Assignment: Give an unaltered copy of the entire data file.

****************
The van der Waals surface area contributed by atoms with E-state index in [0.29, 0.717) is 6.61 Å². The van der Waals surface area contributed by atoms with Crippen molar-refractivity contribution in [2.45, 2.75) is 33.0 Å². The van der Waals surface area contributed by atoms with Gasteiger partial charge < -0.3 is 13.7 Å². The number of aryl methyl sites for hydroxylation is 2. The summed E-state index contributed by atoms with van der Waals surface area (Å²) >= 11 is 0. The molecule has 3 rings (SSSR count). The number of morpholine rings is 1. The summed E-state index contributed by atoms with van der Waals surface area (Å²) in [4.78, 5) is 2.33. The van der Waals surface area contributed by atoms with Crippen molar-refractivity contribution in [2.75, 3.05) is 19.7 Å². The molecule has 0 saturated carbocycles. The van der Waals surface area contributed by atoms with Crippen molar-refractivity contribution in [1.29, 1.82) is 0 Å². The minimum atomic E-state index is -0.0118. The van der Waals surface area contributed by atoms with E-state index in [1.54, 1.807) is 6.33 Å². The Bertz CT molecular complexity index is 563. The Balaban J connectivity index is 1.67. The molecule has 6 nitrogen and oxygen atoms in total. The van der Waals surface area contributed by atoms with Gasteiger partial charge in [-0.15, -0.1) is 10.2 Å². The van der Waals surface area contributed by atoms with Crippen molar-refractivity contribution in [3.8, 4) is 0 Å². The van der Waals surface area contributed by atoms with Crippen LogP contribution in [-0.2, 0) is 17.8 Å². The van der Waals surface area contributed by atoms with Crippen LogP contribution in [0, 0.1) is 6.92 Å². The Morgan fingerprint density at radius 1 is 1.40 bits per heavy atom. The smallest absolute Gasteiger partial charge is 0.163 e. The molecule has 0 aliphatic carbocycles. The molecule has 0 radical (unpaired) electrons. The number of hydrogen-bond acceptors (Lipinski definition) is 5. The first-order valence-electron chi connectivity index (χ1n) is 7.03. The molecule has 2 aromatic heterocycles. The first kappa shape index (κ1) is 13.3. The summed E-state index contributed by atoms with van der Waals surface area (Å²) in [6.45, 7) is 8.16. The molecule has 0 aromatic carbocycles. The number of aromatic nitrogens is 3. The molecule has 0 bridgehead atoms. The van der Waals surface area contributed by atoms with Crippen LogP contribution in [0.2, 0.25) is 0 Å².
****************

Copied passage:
The van der Waals surface area contributed by atoms with E-state index in [0.29, 0.717) is 6.61 Å². The van der Waals surface area contributed by atoms with Crippen molar-refractivity contribution in [2.45, 2.75) is 33.0 Å². The van der Waals surface area contributed by atoms with Gasteiger partial charge < -0.3 is 13.7 Å². The number of aryl methyl sites for hydroxylation is 2. The summed E-state index contributed by atoms with van der Waals surface area (Å²) >= 11 is 0. The molecule has 3 rings (SSSR count). The number of morpholine rings is 1. The summed E-state index contributed by atoms with van der Waals surface area (Å²) in [4.78, 5) is 2.33. The van der Waals surface area contributed by atoms with Crippen molar-refractivity contribution in [2.75, 3.05) is 19.7 Å². The molecule has 0 saturated carbocycles. The van der Waals surface area contributed by atoms with Crippen molar-refractivity contribution in [1.29, 1.82) is 0 Å². The minimum atomic E-state index is -0.0118. The van der Waals surface area contributed by atoms with E-state index in [1.54, 1.807) is 6.33 Å². The Bertz CT molecular complexity index is 563. The Balaban J connectivity index is 1.67. The molecule has 6 nitrogen and oxygen atoms in total. The van der Waals surface area contributed by atoms with Gasteiger partial charge in [-0.15, -0.1) is 10.2 Å². The van der Waals surface area contributed by atoms with Crippen molar-refractivity contribution in [3.8, 4) is 0 Å². The van der Waals surface area contributed by atoms with Crippen LogP contribution in [-0.2, 0) is 17.8 Å². The van der Waals surface area contributed by atoms with Crippen LogP contribution in [0, 0.1) is 6.92 Å². The Morgan fingerprint density at radius 1 is 1.40 bits per heavy atom. The smallest absolute Gasteiger partial charge is 0.163 e. The molecule has 0 aliphatic carbocycles. The molecule has 0 radical (unpaired) electrons. The number of hydrogen-bond acceptors (Lipinski definition) is 5. The first-order valence-electron chi connectivity index (χ1n) is 7.03. The molecule has 2 aromatic heterocycles. The first kappa shape index (κ1) is 13.3. The summed E-state index contributed by atoms with van der Waals surface area (Å²) in [6.45, 7) is 8.16. The molecule has 0 aromatic carbocycles. The number of aromatic nitrogens is 3. The molecule has 0 bridgehead atoms. The van der Waals surface area contributed by atoms with Crippen LogP contribution in [0.2, 0.25) is 0 Å².